Submitted to: Conference Research Workers Disease Meeting
Publication Type: Abstract Only
Publication Acceptance Date: November 12, 2001
Publication Date: N/A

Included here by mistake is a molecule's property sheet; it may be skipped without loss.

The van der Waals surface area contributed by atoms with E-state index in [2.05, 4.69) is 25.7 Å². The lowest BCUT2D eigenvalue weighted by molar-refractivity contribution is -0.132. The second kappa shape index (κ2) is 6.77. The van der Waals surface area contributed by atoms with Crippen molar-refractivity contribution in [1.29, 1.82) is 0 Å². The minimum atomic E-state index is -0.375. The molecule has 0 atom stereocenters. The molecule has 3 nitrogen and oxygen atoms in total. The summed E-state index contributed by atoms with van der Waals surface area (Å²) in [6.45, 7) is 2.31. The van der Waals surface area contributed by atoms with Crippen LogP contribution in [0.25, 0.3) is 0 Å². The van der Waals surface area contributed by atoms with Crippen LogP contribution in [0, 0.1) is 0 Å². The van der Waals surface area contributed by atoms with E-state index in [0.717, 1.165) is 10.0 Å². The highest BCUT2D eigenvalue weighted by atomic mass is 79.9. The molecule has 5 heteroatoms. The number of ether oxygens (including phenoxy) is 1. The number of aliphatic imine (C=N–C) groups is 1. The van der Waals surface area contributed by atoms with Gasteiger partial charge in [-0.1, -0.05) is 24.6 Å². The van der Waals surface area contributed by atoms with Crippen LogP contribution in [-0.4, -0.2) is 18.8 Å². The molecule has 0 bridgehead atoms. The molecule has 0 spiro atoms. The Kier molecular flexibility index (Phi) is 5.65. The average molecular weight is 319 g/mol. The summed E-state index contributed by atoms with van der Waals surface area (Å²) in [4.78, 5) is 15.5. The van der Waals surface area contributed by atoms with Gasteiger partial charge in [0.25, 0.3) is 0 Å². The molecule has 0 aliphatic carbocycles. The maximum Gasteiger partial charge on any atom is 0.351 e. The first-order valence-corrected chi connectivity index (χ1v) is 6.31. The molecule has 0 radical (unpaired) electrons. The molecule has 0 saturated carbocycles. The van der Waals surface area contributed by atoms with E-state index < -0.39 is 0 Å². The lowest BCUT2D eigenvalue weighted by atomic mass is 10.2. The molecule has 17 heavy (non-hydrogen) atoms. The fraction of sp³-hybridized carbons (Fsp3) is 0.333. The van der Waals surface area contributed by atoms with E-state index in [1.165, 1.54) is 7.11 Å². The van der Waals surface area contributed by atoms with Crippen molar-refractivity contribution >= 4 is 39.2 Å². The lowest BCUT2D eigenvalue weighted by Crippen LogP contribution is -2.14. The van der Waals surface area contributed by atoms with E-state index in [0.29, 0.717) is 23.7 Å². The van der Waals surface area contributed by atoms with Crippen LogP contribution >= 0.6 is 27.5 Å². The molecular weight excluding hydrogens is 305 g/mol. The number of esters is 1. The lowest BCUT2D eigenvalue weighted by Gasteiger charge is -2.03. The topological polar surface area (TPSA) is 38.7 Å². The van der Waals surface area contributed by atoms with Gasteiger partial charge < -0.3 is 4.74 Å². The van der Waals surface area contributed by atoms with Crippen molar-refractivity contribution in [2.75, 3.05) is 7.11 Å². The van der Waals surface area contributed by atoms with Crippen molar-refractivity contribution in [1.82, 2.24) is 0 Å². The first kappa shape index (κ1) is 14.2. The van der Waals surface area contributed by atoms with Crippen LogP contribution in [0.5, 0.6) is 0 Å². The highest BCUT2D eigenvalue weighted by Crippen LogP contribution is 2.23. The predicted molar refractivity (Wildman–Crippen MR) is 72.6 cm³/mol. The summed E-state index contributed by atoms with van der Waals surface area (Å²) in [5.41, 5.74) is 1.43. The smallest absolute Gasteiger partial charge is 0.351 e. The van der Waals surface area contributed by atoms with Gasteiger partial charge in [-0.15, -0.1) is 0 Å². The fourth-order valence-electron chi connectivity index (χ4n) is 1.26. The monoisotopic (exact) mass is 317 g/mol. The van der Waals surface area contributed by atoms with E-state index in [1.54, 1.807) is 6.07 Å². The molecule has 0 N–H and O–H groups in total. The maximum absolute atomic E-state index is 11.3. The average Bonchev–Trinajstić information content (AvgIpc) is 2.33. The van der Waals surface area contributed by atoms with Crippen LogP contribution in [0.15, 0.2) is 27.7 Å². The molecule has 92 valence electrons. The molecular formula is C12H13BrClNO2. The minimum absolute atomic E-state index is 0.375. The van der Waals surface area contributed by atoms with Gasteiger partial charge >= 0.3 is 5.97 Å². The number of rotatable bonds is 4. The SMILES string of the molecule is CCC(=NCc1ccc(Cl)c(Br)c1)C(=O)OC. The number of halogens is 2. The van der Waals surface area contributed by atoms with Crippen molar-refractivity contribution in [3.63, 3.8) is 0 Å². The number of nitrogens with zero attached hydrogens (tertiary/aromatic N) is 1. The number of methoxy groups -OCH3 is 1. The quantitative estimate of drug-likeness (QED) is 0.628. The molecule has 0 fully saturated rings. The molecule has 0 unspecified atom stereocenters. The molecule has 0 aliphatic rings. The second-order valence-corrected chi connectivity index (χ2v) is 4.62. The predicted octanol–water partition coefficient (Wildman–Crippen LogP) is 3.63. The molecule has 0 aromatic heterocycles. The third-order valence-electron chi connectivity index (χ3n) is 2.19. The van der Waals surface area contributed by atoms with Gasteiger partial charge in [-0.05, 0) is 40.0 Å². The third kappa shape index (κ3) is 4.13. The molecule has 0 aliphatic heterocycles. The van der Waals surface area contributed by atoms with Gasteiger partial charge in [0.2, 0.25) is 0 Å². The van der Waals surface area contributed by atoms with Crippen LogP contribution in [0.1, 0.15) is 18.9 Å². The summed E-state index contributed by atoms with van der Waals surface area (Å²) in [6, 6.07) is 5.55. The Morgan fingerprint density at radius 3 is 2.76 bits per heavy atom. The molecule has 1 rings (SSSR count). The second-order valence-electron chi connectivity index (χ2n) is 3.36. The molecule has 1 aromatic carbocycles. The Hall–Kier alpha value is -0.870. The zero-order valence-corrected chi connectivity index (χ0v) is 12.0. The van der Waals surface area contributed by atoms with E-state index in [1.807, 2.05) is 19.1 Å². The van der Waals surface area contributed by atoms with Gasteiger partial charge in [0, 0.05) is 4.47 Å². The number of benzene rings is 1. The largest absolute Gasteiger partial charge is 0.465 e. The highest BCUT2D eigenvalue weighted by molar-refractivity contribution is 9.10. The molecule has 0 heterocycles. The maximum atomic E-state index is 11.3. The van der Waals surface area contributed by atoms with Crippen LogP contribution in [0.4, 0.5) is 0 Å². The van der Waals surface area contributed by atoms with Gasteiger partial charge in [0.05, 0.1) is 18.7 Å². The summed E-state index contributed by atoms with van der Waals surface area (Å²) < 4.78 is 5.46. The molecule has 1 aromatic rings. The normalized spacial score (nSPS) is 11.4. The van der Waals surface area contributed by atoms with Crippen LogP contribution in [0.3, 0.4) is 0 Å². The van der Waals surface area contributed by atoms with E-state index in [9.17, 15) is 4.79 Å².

Technical Abstract: Leukocyte infiltration following infection of the mammary gland is necessary for clearance of pathogens, but excess infiltration results in inflammation and tissue damage. Regulation of leukocyte trafficking in the mammary gland may be key to the control of mastitis, and prevention of tissue damage. A first step to understanding this regulation is to characterize the adhesion receptors on leukocytes in the mammary gland. Using fluorescent antibody cell labeling and analysis of cells by flow cytometry, we examined expression of L-selectin, LFA-1, LPAM-1 and CD44 on CD4+, CD8+, gamma/delta+ T cells and granulocytes from milk and blood of periparturient cows. L-Selectin was expressed on 90-100% of T cell subsets in milk and 60-80% in blood from 0 to 21 days after parturition. All granulocytes in blood expressed L-selectin compared with 70-80% in milk. LFA-1 was found on 10-30% of T cells in blood, and 40-80% in milk. All granulocytes in blood expressed LFA-1 compared with 70-80% in milk. LPAM-1 was expressed on 80-90% of T cells in milk and 20% in blood. Sixty percent of granulocytes in milk expressed LPAM-1, and 20% in blood. CD44 was expressed on 80-100% of T cells from both milk and blood. All granulocytes in blood expressed CD44 compared with 50% in milk. Differences in the percents of leukocytes expressing adhesion molecules in milk compared to blood suggest that these cells are selectively recruited to mammary gland from the circulation.